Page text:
17 September 2019 The Irish Film & Television Network
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THE QUIET MAN
2014-10-07 : Paul Byrne
With both Gold and ‘71 out this week, acclaimed Irish actor David Wilmot takes time out to talk with IFTN about trusting directors, finding good scripts, and how we need an Irish X-Men.

We need more actors like David Wilmot.

Like a quiet storm, Wilmot is one of those characters actors that is adept at not getting noticed whilst slyly wreaking havoc.

Again and again, the man has stolen the show, and in the process made a movie all that much more watchable, believable and downright likeable.

Having made his debut in the 1987 TV movie Lapsed Catholic - listed merely as Fan - Wilmot began to make his presence felt in such notable outings as ‘I Went Down’ (1997), ‘Intermission’ (2003) (for which he won an IFTA) and the Oscar-winning short ‘Six Shooter’ (2004), whilst on TV, recurring roles on the likes of ‘The Clinic’, ‘The Tudors’ and ‘Ripper Street’ have helped Wilmot become a famous face, if not quite a household name.

Perhaps that will change with Niall and Brendan Heery’s bittersweet Irish comedy Gold, Wilmot sharing lead duties as the doleful prodigal father, Ray, hoping to reconnect with his ex (Kerry Condon) and their young daughter (Maisie Williams), his efforts blocked somewhat by the new man of the house, PE teacher Frank (James Nesbitt). It’s an unassuming film, and one without a great big comedic hook to draw a large audiences in, but ‘Gold’ - a hit this year at both the Dublin International Film Festival in February and the Seattle Film Festival in May - is a slow-burning and tender treat. Who would have thought that melancholia and slapstick would go so well together?

PAUL BYRNE: With ‘71, Gold, Calvary and Ripper Street, you’ve been a busy man of late - lucky? Charming? Desperate? Or just incredibly talented?

DAVID WILMOT: Lucky. Its always luck in the entertainment industry. In reality loads of people can do what you do. So you work hard and turn up on time but luck throws a long shadow.

Given that it’s the first out of the gate, let’s talk about ‘Gold’, the Heery’s brothers’ fine cuckoo-in-the-nest drama where you’re never entirely sure who’s the most cuckoo. It’s been described by one critic as ‘something of a cross between an Alexander Payne and Wes Anderson film’. How did you see it when you first got the script?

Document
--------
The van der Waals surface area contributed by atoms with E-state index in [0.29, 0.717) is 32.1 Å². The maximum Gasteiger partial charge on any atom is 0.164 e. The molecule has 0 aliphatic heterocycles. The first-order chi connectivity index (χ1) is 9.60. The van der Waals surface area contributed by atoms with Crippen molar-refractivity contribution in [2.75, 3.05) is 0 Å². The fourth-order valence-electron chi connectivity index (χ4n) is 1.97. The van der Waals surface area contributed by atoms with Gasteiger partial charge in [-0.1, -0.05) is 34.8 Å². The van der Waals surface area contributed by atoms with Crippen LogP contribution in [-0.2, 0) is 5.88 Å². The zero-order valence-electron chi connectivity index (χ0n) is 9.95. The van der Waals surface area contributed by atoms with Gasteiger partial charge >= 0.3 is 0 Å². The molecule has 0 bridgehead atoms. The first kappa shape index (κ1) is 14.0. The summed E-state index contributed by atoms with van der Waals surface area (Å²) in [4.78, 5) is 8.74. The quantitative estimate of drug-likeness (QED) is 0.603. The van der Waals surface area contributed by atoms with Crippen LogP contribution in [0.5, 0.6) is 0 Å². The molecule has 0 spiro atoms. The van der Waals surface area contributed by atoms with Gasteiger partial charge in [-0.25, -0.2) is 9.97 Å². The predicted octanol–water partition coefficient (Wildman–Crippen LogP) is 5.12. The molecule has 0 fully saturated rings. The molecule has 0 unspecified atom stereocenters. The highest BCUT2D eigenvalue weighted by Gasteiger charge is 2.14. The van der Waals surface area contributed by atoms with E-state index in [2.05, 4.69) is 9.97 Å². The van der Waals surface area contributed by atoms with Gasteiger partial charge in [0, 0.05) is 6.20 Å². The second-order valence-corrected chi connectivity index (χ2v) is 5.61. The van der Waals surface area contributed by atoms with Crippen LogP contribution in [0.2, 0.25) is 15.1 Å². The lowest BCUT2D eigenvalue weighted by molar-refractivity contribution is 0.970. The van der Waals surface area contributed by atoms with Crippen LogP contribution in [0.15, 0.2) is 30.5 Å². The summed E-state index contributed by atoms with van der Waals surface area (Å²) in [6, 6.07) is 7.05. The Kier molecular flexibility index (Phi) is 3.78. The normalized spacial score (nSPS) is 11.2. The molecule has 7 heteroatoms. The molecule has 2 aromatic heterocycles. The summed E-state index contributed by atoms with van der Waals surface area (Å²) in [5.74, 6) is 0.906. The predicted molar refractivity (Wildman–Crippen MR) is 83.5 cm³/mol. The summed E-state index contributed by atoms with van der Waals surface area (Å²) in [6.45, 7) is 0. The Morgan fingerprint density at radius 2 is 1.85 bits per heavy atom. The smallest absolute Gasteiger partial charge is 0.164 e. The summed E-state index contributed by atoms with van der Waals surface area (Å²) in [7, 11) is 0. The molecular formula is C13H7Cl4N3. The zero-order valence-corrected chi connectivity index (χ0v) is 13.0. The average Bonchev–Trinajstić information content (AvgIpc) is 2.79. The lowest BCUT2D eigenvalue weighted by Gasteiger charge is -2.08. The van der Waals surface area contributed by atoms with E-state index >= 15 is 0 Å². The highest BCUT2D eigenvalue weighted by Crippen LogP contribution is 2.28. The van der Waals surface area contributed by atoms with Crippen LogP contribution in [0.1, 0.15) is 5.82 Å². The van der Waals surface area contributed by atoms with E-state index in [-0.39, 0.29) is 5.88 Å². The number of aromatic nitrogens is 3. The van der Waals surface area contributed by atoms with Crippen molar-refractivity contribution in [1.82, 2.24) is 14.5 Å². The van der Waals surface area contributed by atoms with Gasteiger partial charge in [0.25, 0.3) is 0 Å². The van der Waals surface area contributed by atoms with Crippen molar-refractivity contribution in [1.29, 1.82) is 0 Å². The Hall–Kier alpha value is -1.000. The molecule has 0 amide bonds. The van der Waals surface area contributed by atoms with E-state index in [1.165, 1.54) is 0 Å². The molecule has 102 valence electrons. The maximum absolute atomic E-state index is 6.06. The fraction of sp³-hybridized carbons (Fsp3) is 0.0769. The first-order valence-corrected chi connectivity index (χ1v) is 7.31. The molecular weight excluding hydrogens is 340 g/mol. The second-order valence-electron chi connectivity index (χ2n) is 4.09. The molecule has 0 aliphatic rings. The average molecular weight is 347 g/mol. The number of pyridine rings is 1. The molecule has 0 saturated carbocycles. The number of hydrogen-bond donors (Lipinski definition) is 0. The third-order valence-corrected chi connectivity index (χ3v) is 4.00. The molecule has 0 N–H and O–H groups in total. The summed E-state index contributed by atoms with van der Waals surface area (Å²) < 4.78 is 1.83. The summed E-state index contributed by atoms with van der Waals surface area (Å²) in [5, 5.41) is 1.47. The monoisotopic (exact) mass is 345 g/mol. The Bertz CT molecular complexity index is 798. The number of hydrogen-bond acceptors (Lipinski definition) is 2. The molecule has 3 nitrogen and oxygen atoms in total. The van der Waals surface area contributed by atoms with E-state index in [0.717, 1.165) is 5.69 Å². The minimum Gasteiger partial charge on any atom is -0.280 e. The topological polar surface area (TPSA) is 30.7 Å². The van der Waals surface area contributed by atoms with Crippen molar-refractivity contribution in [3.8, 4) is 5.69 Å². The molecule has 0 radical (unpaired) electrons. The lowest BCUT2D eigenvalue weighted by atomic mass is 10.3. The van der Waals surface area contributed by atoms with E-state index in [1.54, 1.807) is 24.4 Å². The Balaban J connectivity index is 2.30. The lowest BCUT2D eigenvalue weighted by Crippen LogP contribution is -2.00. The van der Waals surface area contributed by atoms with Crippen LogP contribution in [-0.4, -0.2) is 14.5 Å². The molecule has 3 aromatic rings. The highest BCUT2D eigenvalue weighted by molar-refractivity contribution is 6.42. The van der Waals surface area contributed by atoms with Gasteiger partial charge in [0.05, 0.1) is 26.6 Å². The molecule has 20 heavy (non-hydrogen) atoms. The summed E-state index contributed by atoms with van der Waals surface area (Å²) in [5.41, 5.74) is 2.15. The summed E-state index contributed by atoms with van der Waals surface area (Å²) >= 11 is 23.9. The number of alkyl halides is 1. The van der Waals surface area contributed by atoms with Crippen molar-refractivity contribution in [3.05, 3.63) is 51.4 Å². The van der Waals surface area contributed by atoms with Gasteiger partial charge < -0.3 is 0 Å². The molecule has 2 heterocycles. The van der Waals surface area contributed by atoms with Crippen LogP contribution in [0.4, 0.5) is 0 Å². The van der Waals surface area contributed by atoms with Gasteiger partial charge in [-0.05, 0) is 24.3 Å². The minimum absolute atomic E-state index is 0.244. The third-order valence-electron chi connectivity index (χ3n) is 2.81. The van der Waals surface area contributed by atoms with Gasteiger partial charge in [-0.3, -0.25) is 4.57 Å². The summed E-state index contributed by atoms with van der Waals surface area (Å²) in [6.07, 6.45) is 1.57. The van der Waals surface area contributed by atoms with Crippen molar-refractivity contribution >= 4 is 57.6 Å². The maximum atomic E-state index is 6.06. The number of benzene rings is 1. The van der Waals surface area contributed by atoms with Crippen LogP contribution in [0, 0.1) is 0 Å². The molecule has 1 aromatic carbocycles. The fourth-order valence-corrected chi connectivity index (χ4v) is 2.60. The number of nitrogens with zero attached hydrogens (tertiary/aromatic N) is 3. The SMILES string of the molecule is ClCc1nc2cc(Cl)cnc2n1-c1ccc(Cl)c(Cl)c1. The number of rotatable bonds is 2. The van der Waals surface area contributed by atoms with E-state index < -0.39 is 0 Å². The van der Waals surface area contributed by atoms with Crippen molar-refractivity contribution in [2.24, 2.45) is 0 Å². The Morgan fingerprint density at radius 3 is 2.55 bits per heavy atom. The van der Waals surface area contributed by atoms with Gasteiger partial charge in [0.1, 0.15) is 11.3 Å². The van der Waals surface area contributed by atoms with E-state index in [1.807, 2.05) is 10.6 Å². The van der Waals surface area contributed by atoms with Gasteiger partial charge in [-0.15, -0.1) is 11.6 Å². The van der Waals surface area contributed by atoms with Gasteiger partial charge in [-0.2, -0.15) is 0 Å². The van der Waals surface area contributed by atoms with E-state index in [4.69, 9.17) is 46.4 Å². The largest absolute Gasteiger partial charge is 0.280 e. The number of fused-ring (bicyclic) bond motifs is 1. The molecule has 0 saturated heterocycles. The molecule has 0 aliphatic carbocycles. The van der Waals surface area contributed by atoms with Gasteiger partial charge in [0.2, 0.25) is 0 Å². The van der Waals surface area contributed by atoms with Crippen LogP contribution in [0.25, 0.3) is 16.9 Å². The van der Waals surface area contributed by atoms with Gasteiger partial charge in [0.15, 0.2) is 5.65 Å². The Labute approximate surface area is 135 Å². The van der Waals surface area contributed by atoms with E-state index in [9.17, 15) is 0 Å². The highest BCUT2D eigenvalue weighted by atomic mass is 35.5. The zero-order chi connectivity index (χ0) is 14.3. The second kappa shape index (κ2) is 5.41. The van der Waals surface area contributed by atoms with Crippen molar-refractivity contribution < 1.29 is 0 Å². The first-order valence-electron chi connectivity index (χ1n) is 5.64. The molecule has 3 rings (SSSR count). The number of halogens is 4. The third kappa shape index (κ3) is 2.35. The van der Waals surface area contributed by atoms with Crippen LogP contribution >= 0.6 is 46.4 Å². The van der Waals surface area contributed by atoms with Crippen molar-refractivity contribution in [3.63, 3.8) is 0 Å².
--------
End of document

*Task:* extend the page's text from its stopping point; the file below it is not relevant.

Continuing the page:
That’s a good description, I first would have seen it all from Ray’s point of view because I was facing the challenge of auditioning for the role. But the script felt authentic and equally so did Niall when I met him. It also made me laugh, and I suppose it didn't feel like a typical Irish film.

It’s a sweet cast, and they’re well cast. James Nesbitt does Alan Partridge In A Tracksuit beautifully as the trophy-chasing Frank; ‘Game Of Thrones’ star Maisie Williams proves once again that she’s rather adept at playing headstrong and independent young women; Kerry Condon is as charming and quietly brilliant as Kerry Condon always tends to be, and you play prodigal father Ray with the look, to quote Bill Hicks, of a dog who’s just been shown a card trick. Ups your game when you’re surrounded by the right people, right...?

Of course, it’s always that way. I had worked a lot with Kerry before; she is one of Ireland’s best actresses in my opinion. I had never worked with Jimmy and he had a real enthusiasm for the gig, so that along with his considerable knowledge and skill was a real plus. He was a massive boon for Niall and all of us on the job. And well, Maisie is the heart of the film and quite a remarkable talent altogether. A cool young lady too.

Mining that odd couple comedy with Nesbitt, his highly strung Frank naturally banging heads with your hardly strung Ray. Fun to mess with the very different volumes there?

Yes, indeed, that can be part of the buzz of getting stuff right. Right from our first rehearsal, Jimmy and myself had loads of ideas.